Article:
Indian defence firms may have lost out on investments of more than Rs. 3,410 crore with international arms contractors being allowed to flout a crucial government policy aimed at ramping up the indigenous defence sector, the Comptroller and Auditor General has found.
In a report tabled in Parliament on Thursday, the country’s auditor said spin-off benefits of big-ticket arms deals awarded to global vendors were not flowing into India as the “monitoring mechanism” for the implementation of the defence ministry’s offset policy was “weak”.
The policy makes it mandatory for foreign vendors to invest at least 30% of every contract worth more than Rs. 300 crore in the country through investments, transfer of technology and R&D. But after scrutinising 16 offset contracts worth Rs. 18,444.56 crore, signed between 2007 and 2011, it found that in five contracts worth Rs. 3,410.49 crore, “ready-built equipment” was accepted as offsets, bringing in no “value addition”.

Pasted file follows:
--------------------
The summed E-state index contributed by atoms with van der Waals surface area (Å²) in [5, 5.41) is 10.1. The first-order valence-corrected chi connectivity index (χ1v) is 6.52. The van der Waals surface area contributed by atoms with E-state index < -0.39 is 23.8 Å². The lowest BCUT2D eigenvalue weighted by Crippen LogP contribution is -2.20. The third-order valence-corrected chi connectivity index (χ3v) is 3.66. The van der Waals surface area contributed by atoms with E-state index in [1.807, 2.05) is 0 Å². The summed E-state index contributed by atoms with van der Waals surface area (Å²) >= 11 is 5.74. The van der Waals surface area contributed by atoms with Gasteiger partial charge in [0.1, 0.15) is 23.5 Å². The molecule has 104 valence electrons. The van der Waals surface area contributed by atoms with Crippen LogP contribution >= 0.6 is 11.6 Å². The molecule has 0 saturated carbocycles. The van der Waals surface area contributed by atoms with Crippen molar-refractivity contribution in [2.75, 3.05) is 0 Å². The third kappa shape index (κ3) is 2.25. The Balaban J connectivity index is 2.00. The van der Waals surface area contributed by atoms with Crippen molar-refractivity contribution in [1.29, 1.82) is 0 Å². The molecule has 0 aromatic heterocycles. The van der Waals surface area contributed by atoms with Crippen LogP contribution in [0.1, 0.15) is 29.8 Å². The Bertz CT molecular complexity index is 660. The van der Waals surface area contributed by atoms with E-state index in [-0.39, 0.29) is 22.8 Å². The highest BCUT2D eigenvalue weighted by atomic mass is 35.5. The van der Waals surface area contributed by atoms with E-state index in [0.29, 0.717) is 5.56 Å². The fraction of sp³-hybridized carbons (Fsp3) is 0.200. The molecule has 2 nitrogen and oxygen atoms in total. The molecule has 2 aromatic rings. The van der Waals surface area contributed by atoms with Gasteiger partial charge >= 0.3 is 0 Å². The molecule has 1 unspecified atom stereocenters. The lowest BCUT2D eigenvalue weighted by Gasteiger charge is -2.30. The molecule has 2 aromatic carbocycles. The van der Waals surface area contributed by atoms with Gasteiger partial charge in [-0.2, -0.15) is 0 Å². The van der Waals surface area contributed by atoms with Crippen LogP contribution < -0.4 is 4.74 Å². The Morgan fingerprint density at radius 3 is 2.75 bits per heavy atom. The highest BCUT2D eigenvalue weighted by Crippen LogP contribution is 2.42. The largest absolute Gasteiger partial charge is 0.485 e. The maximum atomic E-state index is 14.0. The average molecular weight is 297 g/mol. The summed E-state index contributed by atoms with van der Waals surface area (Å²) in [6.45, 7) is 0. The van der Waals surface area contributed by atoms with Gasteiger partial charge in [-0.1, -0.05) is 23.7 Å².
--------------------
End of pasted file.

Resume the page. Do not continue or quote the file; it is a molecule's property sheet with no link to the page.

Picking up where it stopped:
The CAG said the offset contracts that brought no value addition for the indigenous sector included the ones linked to the purchase of 10 C-17 Globemaster III military planes worth $ 4.1 billion (Rs. 22,550 cr) from US defence giant Boeing, eight P-8I submarine hunter aircraft worth $2.1 billion (Rs. 11,550 cr) from the same firm, six C-130J special operations aircraft worth $1.2 billion (Rs. 6,600 cr) from US aerospace giant Lockheed martin and a contract signed with Russian firm RAC MiG Corporation for upgrading MiG-29 fighter planes.
The offset policy, if implemented completely, is projected to generate commercial activity worth more than $30 billion (Rs 1,65,000 crore) in India during 2010-20
India allows foreign suppliers to invest only in defence, civil aerospace and internal security sectors to fulfill their contractual obligations
The aim of the policy is to establish a level playing field for the Indian defence industry